Then came Facebook. Now I do not wish to be overly critical of Facebook, for it proved to be an important learning experience as well. The first issue was dealing with the identity-partitioning. Fictitious persona seem to not fly on Facebook the way they used to on Usenet, so tentatively, I started to come out of the closet in which I hid my complexity. I chose my “friends” very very carefully, with an eye to who I could trust the most to tolerate the extent to which these complexities would deviate from the norms of my various mini-communities. Academics started to discover my libertarian and religious sides. Conservatives started to discover my moments of aesthetic elitism, sympathy for gay rights, and intellectual reservations about oversimple and self-righteous political understandings. Co-religionists started to discover, well, everything. Though I tried to craft my friends list (I called it “social ichibana”) to maximize both freedom and disclosure, I started to have to make choices; one of them was that the Bahai’s would have to go, since they managed to disapprove of the greatest number of my passions and commitments, including the one indispensable one: philosophy. So I give Facebook some credit for helping with this integration/disclosure process. I probably no longer fit in anywhere, but I know who I am.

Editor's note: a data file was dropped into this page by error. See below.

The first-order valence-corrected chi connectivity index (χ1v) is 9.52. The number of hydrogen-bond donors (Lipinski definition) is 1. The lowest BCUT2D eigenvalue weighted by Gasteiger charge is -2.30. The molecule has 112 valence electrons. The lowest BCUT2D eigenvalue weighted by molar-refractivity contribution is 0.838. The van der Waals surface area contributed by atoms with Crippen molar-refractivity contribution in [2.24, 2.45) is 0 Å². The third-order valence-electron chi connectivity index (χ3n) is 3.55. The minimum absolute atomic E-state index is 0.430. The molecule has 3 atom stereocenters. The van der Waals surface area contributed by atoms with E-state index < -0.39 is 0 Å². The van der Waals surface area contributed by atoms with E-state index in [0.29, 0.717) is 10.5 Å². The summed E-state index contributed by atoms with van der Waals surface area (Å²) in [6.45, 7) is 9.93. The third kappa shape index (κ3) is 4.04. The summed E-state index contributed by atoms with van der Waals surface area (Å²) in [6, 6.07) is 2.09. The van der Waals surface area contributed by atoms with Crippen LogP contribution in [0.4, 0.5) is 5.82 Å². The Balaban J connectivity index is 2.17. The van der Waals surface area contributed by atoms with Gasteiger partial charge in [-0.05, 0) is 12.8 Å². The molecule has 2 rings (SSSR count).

I also give Facebook credit for giving me the experience of what it is like to feel oneself an accepted member of a tribe. As a terrible introvert, I had experienced a fair amount of social isolation in my life, and I had not fully grasped the magnitude of the distorting effect isolation has on one until it was gone. This, however, was what I am calling Facebook’s pornographic effect, akin to an illusion of sexual satisfaction. Still, it was nice to discover that what I had thought were shortcomings in myself were nothing but symptoms of not getting out much, and it taught me how very important it is to have friends and make time for them.

But like Usenet, Facebook has its own partitioning effect. However much we strive for openness and inclusion, through some mysterious social physics, one’s friends list is gradually purged of people with whom one disagrees, and willy-nilly, the echo chamber is reborn. This tendency was at odds with the integration/disclosure process I mentioned above. As I became more openly complex, the complex network I was in became more and more composed of hysterical dogmatists of left and right. And though I chose my friends as wisely as I could, unfortunately, my friends tended not to do the same, perhaps because they did not confront the same dilemma. A day wouldn’t go by when I didn’t see some obnoxious, ignorant comment expressing hatred for some group I was also associated with, by a total stranger. I finally jumped ship, put my expressive efforts into this blog, and kept the friendships to email, the telephone and, horrors, in person interaction.